Cinco de Mayo is an annual commemoration of the Battle of Puebla in which 4,000 Mexican soldiers, many of them farmers, defeated an army of 6,000 professional French fighters, forcing France to leave Mexico. In Mexico, the day is celebrated with parades, colorful costumes and vivid reenactments. To dress appropriately for the holiday, follow the customs and norms practiced in Mexico for Cinco de Mayo.
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Throughout parts of Mexico and the southwestern United States, on Cinco de Mayo, participants reenact the decisive Battle of Puebla. The town of Puebla in central Mexico mounts a full-scale reenactment with some people taking on the role of the French army and others portraying the heroic Mexicans. The scene culminates in a parade through the streets of the city in which mariachi bands perform songs. Like the members of the band, men typically dress as “charros” -- Mexican cowboys -- in an outfit known as a “charro.” This outfit features a jacket, black pants, a white shirt and boots. Often the pants are outfitted with silver buttons. Women dress in the traditional colors of Mexico, with long skirts and long-sleeved shirts trimmed in red, green and white.
Traditional Regional Dresses
In Mexico, it’s become customary on Cinco de Mayo for people to dress in the traditional garb of the state in which they live. For example, in the southwestern state of Jalisco, women wear a style of dress specific to that state laced with varying shades of magenta, blue and yellow and adorned with bright ribbons that line the hem of the dress. In the coastal state of Veracruz, the traditional fashion is a white dress matched with a white shawl, offset with a black apron rimmed with flowers.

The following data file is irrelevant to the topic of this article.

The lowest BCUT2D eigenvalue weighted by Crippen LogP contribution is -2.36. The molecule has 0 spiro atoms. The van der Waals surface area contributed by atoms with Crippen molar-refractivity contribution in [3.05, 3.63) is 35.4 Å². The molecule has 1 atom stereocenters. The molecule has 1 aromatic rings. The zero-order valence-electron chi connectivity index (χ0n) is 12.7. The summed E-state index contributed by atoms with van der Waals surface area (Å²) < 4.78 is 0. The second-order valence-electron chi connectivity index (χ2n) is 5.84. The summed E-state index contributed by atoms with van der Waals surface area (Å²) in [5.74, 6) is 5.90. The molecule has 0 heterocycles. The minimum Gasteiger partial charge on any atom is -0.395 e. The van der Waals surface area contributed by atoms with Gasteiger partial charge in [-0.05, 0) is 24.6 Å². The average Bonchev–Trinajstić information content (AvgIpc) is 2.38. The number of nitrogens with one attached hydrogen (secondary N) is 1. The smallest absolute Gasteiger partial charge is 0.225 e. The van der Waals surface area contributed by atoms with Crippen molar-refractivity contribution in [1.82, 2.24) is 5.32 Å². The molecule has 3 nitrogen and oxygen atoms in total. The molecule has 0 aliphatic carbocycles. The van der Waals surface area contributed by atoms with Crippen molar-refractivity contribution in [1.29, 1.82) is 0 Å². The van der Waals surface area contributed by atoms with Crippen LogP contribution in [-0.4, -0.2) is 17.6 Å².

For people who are searching for simple, yet classy attire, embroidered clothing offers an understated and elegant look. Embroidered skirts, tunics and pants come in designs both colorful and monochrome with patterns for every taste. To accompany the ensemble, a celebrant may wear a wide-brimmed hat. In Mexico and other Spanish-speaking countries, the word “sombrero” denotes any hat with a wide brim. Traditional Mexican sombreros look more like cowboy hats than the large, floppy straw hat commonly worn on Cinco de Mayo in America.
Parents who want to incorporate a lesson in history into the proceedings may encourage their children to dress up as a celebrated historical figure such as Gen. Ignazio Zaragoza, who led the ragtag army of Mexicans to victory against the French. Zaragoza wore an open jacket and boots that covered the entire length of the lower leg. Add a sword and a pair of large glasses to complete your transformation into the famously bespectacled general. The more daring may follow the example of some Mexicans in Puebla who annually dress up like notorious figures such as Count Dubois de Saligny or Gen. Charles Latrille de Lorencez.